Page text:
Nasopharyngeal polyps, also called otopharyngeal or inflammatory polyps, are benign pedunculated growths of uncertain origin but thought to arise as a result of chronic inflammation. Polyps have been associated with rhinitis and otitis resulting from various bacterial and viral agents; a congenital origin has been suggested as well. They may originate from the mucosal lining of the middle ear, auditory tube, and nasopharynx, all of which are of similar histologic origin. Otopharyngeal polyps occur in cats of any age, although most animals are less than 2-years old. Polyps in the external or middle ear mimic signs of otitis externa, otitis media or otitis interna.
Otoscopy after flushing may reveal a visible pink or grey smooth, spherical mass occluding the canal. Cytologic or histologic examination of biopsies will reveal the nature of the tissue when the diagnosis is not straightforward. Some surgeons perform a ventral bulla osteotomy in all cases, but this is rarely indicated because recurrence is uncommon with simple traction-avulsion after an incision in the vertical ear canal.
For more information, check out our basic surgery book, Chapter 14:
A recent press release of the WSAVA’s Oncology Working Group helps owners better understand cancer terminology
The Oncology Glossary is the first output from the WOW Group which was formed in 2021 to raise awareness of the latest thinking in cancer therapy and promote best practice globally. It explains in straightforward language many of the medical terms used in describing the presentation, diagnosis and treatment of cancer in pets with images to help illustrate some of the key terms. The document is available in for free download from the WSAVA website in a range of languages.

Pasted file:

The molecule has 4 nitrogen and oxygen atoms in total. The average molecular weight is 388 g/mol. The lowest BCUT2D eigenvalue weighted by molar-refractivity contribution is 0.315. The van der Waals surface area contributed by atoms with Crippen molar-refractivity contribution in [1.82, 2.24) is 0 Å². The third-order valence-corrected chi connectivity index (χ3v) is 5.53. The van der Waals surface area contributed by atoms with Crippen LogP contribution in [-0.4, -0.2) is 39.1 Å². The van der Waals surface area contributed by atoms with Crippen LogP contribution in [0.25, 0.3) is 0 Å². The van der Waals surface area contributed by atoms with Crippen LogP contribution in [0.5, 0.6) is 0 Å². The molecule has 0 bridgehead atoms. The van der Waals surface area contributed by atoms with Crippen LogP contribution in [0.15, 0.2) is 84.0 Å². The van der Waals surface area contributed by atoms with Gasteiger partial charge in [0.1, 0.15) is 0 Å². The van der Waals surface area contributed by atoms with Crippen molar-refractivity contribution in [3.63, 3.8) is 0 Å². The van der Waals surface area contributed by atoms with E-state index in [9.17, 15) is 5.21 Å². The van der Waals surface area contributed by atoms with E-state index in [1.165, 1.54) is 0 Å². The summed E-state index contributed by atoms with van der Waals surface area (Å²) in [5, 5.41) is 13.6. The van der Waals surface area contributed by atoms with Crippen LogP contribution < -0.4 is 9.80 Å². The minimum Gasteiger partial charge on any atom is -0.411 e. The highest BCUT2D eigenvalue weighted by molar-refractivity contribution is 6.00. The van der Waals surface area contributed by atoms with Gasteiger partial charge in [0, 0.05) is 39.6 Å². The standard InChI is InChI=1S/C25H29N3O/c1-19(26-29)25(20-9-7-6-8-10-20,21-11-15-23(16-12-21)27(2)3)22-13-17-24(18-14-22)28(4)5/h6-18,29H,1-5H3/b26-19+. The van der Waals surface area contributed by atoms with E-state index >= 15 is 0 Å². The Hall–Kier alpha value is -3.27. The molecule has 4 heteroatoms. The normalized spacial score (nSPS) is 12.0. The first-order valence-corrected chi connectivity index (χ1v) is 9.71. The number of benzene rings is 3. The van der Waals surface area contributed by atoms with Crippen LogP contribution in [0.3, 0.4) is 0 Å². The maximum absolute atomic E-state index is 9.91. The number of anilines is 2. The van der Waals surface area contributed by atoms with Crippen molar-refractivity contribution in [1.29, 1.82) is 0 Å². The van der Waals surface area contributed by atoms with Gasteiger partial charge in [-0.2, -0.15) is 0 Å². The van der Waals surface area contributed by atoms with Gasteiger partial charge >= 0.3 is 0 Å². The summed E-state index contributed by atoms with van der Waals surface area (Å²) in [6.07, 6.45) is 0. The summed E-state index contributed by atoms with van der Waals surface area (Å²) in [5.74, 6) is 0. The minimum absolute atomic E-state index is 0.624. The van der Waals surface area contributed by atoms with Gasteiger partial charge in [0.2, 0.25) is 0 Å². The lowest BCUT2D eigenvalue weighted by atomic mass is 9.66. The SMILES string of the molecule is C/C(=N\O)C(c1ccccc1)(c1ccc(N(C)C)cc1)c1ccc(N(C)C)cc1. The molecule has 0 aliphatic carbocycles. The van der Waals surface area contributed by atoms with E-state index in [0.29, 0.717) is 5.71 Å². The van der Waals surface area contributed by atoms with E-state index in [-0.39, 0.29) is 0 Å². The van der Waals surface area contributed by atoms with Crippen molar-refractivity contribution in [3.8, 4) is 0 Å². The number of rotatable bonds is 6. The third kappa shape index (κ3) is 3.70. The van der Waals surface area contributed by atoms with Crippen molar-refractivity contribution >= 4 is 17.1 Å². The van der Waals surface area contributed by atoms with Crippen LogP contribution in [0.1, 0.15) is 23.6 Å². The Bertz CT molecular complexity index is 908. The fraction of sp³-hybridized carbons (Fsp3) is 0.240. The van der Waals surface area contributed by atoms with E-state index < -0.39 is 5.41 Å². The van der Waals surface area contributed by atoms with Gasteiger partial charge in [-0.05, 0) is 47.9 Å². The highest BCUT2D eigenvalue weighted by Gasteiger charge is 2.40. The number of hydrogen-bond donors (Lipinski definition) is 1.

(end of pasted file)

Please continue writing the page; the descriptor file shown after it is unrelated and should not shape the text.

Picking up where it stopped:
Commenting on the launch of the Oncology Glossary, WOW Group Member Professor Nick Bacon, a RCVS-Recognized Specialist in Small Animal Surgery (Oncology) and a European Specialist in Small Animal Surgery, said: “Cancer has a language all of its own and, during our early WOW Group discussions, it became obvious that, in order to improve communication between veterinary professionals and owners, there was an urgent need for a globally accessible resource to help owners better understand cancer terminology.
“Our Oncology Glossary is the result. We hope it will enable owners to feel on a more equal footing when they are discussing their pet’s condition with veterinary professionals. We hope it will also increase the consistency and effectiveness of communication about veterinary oncology globally.”
He added: “We will update the Oncology Glossary regularly and are now working on the development of further practical and easy-to-use tools to support veterinarians working in this rapidly evolving area of veterinary medicine. In the meantime, more resources are available on our web page at https://wsava.org/committees/oncology-working-group/”
Veterinary healthcare team members rate their knowledge at just five out ten
Veterinary professionals globally rate their knowledge of oncology at just five out ten, according to survey from the newly formed World Small Animal Veterinary Association (WSAVA) Oncology Working Group (WOW). The average score varied by language, with Chinese-speaking respondents rating their knowledge at the highest level (6.6) and Ukrainian-speaking respondents the lowest at 4.2. In contrast, respondents ranked the actual importance of oncology cases for their practice at seven out of ten, with minimal variation (6.3-7.7) between languages.
Almost 2,000 veterinary professionals from around the world, 95% of them veterinarians, completed the survey in ten languages, during September and October 2021. The results will help the WOW Group prioritize its efforts to educate and support WSAVA members globally in raising standards of care for veterinary oncology patients.